- The Washington Times - Thursday, July 8, 2021

Fox News host Tucker Carlson has accused the National Security Agency of seeking to smear him by supposedly leaking details about his recent attempt to interview Russian President Vladimir Putin.

Mr. Carlson said on his TV program Wednesday evening that he had quietly tried to arrange for an interview with Mr. Putin this year and was later told by a source that the NSA was aware of his efforts.

“I learned from a whistleblower that the NSA planned to leak the contents of those emails to media outlets,” the host of “Tucker Carlson Tonight” said near the start of his latest show.

“Why would they do that?” Mr. Carlson asked. “Well, the point — of course — was to paint me as a disloyal American.”

The NSA has denied targeting Mr. Carlson. A spokesperson did not immediately respond to a message seeking the intelligence agency‘s reaction to his latest claims.

Mr. Carlson, a conservative commentator fiercely critical of President Biden, has claimed for over a week that his private emails were allegedly collected by the NSA under the current administration.

He did not describe the contents of that correspondence until Axios reported earlier Wednesday that they involved efforts to arrange an interview with Mr. Putin, however.

Mr. Carlson had been trying to set up the interview through “U.S.-based Kremlin intermediaries,” Axios reported. Mr. Carlson later said he spoke to “a couple of people I thought could help” to make it happen.

The NSA, headquartered in Fort Meade, Maryland, protects U.S. national security interests by collecting foreign intelligence, such as electronic communications between Americans and foreign powers.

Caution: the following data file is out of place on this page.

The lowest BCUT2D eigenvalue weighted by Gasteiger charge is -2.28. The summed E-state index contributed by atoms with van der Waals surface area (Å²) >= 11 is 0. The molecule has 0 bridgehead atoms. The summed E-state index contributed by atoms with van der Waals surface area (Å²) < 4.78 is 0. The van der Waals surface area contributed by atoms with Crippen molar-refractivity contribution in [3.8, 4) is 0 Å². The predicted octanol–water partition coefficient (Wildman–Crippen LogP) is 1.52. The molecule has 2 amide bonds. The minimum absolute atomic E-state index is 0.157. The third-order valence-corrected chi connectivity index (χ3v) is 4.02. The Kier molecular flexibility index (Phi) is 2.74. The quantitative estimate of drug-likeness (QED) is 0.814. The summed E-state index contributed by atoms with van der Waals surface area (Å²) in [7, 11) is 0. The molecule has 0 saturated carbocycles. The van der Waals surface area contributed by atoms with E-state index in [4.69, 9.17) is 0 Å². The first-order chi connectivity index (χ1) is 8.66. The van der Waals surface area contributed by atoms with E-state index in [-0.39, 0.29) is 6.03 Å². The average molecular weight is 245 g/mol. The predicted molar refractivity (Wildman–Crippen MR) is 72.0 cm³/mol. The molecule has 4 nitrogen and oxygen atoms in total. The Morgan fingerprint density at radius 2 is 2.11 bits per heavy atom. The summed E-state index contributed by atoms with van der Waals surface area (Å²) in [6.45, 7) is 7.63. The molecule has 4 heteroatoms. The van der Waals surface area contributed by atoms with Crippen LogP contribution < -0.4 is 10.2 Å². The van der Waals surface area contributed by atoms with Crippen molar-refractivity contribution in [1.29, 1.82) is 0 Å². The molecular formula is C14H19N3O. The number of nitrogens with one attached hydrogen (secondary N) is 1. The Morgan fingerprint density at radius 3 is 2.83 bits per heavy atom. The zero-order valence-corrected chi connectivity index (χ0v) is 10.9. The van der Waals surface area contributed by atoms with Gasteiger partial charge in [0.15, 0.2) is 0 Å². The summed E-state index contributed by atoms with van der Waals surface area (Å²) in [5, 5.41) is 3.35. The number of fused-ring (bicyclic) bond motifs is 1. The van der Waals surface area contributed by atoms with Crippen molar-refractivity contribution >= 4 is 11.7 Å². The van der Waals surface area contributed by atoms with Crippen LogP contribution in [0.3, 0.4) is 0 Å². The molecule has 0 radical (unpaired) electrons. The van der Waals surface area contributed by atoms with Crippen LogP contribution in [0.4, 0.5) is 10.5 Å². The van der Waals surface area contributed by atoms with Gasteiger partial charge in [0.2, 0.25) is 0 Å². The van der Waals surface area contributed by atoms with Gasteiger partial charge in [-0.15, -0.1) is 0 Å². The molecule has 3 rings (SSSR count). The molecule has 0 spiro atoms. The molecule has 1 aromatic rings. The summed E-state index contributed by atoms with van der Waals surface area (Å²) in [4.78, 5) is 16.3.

Nonetheless, Mr. Carlson argued malfeasance occurred because he was allegedly “unmasked” by the NSA and his identity and efforts were supposedly disclosed to a journalist.

“By law, the NSA is required to keep secret the identities of American citizens who have been caught up in its vast domestic spying operations,” Mr. Carlson said on his show. “So, by law, I should have been identified internally merely as a U.S. journalist or American journalist. That’s the law. But that’s not how I was identified. I was identified by name. I was unmasked. People in the building learned who I was, and then my name and the contents of my emails left that building at the NSA and wound up with a news organization in Washington. That is illegal.

“We cannot have intelligence agencies used as instruments of political control,” he continued. “We need to find out how this happened. Who did it? Who allowed it?”

Previously, the NSA issued a statement denying it ever targeted Mr. Carlson as he suggested as much on his popular Fox News program on June 29.

“Tucker Carlson has never been an intelligence target of the Agency and the NSA has never had any plans to try to take his program off the air,” the NSA said in the statement.

NSA has a foreign intelligence mission. We target foreign powers to generate insights on foreign activities that could harm the United States,” the statement said. “With limited exceptions (e.g. an emergency), NSA may not target a US citizen without a court order that explicitly authorizes the targeting.”

House Minority Leader Kevin McCarthy, California Republican, said on June 30 that he asked the top GOP member of the House Permanently Select Committee on Intelligence to investigate the matter, meanwhile.

• Andrew Blake can be reached at ablake@washingtontimes.com.

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